Run by four producers, Robokid, Hunt for the Breeze, AO Beats and Manila Killa, Moving Castle embodies a lot of what is exciting about dance music right now- it’s born in the heart of the internet, it’s culturally aware and most importantly, innovative. While together, they are being called a kawaii bass collective, their individual musical output is strikingly different. Between them, they oscillate from the kitsch, to the industrial with trap influences peppered in between. AO Beats puts it best when he says, “All of us have pretty similar taste in music but all have some unique stylistic characteristics that I think make the collective work well.”

The feel of Moving Castle echoes that of physical music communities like the London grime scene or the rising Australian electronica scene, except the community is born online. Once, you’d start your career through hitting the clubs and getting your name out there by word of mouth but Moving Castle are proving it can be done the opposite way round. The four creators made their name online and have only recently started putting on club nights as Moving Castle and coming together as a tangible entity.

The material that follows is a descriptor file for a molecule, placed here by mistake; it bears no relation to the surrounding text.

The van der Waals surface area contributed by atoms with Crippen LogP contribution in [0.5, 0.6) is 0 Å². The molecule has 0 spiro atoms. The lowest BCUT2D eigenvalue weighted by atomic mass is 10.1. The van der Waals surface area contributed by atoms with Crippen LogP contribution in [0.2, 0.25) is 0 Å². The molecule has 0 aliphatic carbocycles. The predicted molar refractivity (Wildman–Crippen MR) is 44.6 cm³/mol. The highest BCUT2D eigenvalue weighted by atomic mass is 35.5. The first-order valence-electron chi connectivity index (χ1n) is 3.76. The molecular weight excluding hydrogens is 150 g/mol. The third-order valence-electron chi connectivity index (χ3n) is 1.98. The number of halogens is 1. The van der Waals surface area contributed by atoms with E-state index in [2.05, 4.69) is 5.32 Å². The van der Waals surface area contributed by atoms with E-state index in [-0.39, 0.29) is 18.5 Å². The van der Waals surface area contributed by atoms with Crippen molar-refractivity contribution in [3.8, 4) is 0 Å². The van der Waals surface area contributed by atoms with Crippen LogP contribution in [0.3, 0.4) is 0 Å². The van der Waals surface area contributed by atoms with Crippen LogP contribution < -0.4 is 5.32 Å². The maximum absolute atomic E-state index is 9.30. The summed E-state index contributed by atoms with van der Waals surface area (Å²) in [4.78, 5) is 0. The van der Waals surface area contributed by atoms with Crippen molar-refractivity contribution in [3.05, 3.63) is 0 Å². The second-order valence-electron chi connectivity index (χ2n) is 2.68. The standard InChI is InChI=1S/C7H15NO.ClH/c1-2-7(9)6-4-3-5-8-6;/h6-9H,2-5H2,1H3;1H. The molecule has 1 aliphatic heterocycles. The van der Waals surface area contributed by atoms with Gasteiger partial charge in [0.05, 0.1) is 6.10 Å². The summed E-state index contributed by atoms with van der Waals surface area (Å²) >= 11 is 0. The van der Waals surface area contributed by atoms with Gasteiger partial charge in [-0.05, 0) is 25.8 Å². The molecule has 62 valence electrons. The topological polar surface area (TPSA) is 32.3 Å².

Their approach to releasing music feels as modern as their sound. Just by looking at their SoundCloud you can gauge a feel for how entrenched in music they are. Rarely, does a week go by where they are not reposting music or releasing some of their own. Each pushing the boundary just a little further whether it be by speeding up the tempo, tampering with the pitch or experimenting with beats. Their manager Brett Blackman seems to be drowning in new music. His Soundcloud is a goldmine of new electronic music, each week releasing a weekend playlist in excess of 30 songs. Given the fast-paced nature of new music online, it’s impressive to see a collective deeply aware of what’s going on around them and yet still boundary-bushing in terms of their individual output.